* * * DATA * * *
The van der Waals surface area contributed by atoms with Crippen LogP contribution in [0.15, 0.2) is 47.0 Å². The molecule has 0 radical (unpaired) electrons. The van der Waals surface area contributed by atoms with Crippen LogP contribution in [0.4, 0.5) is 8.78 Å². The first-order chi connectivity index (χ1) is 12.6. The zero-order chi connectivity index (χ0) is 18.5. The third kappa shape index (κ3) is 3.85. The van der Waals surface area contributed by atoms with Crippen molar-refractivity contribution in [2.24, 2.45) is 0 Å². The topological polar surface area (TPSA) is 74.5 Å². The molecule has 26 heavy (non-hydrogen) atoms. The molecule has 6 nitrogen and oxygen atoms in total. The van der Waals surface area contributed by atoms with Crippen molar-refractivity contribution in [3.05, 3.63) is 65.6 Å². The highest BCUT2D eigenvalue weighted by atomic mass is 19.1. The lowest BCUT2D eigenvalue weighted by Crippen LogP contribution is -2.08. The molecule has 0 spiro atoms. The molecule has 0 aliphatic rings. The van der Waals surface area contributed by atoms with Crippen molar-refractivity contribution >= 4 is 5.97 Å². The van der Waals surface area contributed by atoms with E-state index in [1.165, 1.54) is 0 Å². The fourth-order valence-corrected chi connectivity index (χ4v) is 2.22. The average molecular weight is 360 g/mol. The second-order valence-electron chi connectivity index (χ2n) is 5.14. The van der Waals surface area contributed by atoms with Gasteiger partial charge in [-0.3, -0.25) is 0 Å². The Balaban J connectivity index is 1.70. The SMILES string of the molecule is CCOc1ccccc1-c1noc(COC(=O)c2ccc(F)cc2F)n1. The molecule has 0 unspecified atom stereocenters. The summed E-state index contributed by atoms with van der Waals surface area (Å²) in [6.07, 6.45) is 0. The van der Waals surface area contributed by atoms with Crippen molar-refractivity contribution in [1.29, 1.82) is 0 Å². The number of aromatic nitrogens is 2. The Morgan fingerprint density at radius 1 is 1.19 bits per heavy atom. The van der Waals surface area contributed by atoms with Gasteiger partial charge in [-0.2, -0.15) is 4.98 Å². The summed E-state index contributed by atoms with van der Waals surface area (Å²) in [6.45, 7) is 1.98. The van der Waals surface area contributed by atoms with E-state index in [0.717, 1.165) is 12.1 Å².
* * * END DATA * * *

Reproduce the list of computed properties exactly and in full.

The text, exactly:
The van der Waals surface area contributed by atoms with Crippen LogP contribution in [0.15, 0.2) is 47.0 Å². The molecule has 0 radical (unpaired) electrons. The van der Waals surface area contributed by atoms with Crippen LogP contribution in [0.4, 0.5) is 8.78 Å². The first-order chi connectivity index (χ1) is 12.6. The zero-order chi connectivity index (χ0) is 18.5. The third kappa shape index (κ3) is 3.85. The van der Waals surface area contributed by atoms with Crippen molar-refractivity contribution in [2.24, 2.45) is 0 Å². The topological polar surface area (TPSA) is 74.5 Å². The molecule has 26 heavy (non-hydrogen) atoms. The molecule has 6 nitrogen and oxygen atoms in total. The van der Waals surface area contributed by atoms with Crippen molar-refractivity contribution in [3.05, 3.63) is 65.6 Å². The highest BCUT2D eigenvalue weighted by atomic mass is 19.1. The lowest BCUT2D eigenvalue weighted by Crippen LogP contribution is -2.08. The molecule has 0 spiro atoms. The molecule has 0 aliphatic rings. The van der Waals surface area contributed by atoms with Crippen molar-refractivity contribution >= 4 is 5.97 Å². The van der Waals surface area contributed by atoms with E-state index in [1.165, 1.54) is 0 Å². The fourth-order valence-corrected chi connectivity index (χ4v) is 2.22. The average molecular weight is 360 g/mol. The second-order valence-electron chi connectivity index (χ2n) is 5.14. The van der Waals surface area contributed by atoms with Gasteiger partial charge in [-0.3, -0.25) is 0 Å². The Balaban J connectivity index is 1.70. The SMILES string of the molecule is CCOc1ccccc1-c1noc(COC(=O)c2ccc(F)cc2F)n1. The molecule has 0 unspecified atom stereocenters. The summed E-state index contributed by atoms with van der Waals surface area (Å²) in [6.07, 6.45) is 0. The van der Waals surface area contributed by atoms with Crippen molar-refractivity contribution in [1.29, 1.82) is 0 Å². The number of aromatic nitrogens is 2. The Morgan fingerprint density at radius 1 is 1.19 bits per heavy atom. The van der Waals surface area contributed by atoms with Gasteiger partial charge in [-0.2, -0.15) is 4.98 Å². The summed E-state index contributed by atoms with van der Waals surface area (Å²) in [6.45, 7) is 1.98. The van der Waals surface area contributed by atoms with E-state index in [0.717, 1.165) is 12.1 Å².